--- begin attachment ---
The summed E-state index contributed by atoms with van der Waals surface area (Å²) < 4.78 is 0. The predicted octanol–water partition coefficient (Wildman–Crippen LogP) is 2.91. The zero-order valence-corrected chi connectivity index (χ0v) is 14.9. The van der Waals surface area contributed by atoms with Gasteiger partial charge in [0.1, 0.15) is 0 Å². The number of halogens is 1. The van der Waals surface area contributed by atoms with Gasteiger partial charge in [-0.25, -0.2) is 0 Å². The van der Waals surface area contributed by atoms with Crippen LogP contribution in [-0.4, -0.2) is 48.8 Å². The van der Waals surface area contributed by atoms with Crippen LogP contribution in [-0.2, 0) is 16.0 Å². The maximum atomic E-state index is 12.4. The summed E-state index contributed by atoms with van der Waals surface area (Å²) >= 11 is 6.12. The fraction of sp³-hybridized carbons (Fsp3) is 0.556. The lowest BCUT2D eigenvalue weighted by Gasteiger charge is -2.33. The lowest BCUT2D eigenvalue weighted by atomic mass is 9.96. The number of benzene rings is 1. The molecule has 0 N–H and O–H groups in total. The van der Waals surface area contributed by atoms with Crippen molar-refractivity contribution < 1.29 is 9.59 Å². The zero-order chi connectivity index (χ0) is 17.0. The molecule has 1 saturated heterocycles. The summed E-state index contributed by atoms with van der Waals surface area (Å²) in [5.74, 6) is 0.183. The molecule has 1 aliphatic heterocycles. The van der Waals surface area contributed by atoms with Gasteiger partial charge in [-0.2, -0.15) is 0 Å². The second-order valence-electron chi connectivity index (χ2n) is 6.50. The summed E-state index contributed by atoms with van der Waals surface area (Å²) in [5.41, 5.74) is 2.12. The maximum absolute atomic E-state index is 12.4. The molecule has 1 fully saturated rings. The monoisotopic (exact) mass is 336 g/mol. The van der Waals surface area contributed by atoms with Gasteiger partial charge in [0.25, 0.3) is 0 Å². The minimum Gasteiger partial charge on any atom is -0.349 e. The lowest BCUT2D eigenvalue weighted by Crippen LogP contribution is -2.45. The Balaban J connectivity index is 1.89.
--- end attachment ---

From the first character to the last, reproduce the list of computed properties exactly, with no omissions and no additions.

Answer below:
The summed E-state index contributed by atoms with van der Waals surface area (Å²) < 4.78 is 0. The predicted octanol–water partition coefficient (Wildman–Crippen LogP) is 2.91. The zero-order valence-corrected chi connectivity index (χ0v) is 14.9. The van der Waals surface area contributed by atoms with Gasteiger partial charge in [0.1, 0.15) is 0 Å². The number of halogens is 1. The van der Waals surface area contributed by atoms with Gasteiger partial charge in [-0.25, -0.2) is 0 Å². The van der Waals surface area contributed by atoms with Crippen LogP contribution in [-0.4, -0.2) is 48.8 Å². The van der Waals surface area contributed by atoms with Crippen LogP contribution in [-0.2, 0) is 16.0 Å². The maximum atomic E-state index is 12.4. The summed E-state index contributed by atoms with van der Waals surface area (Å²) >= 11 is 6.12. The fraction of sp³-hybridized carbons (Fsp3) is 0.556. The lowest BCUT2D eigenvalue weighted by Gasteiger charge is -2.33. The lowest BCUT2D eigenvalue weighted by atomic mass is 9.96. The number of benzene rings is 1. The molecule has 0 N–H and O–H groups in total. The van der Waals surface area contributed by atoms with Crippen molar-refractivity contribution < 1.29 is 9.59 Å². The zero-order chi connectivity index (χ0) is 17.0. The molecule has 1 saturated heterocycles. The summed E-state index contributed by atoms with van der Waals surface area (Å²) in [5.74, 6) is 0.183. The molecule has 1 aliphatic heterocycles. The van der Waals surface area contributed by atoms with Gasteiger partial charge in [-0.2, -0.15) is 0 Å². The second-order valence-electron chi connectivity index (χ2n) is 6.50. The summed E-state index contributed by atoms with van der Waals surface area (Å²) in [5.41, 5.74) is 2.12. The maximum absolute atomic E-state index is 12.4. The molecule has 1 fully saturated rings. The monoisotopic (exact) mass is 336 g/mol. The van der Waals surface area contributed by atoms with Gasteiger partial charge in [0.25, 0.3) is 0 Å². The minimum Gasteiger partial charge on any atom is -0.349 e. The lowest BCUT2D eigenvalue weighted by Crippen LogP contribution is -2.45. The Balaban J connectivity index is 1.89.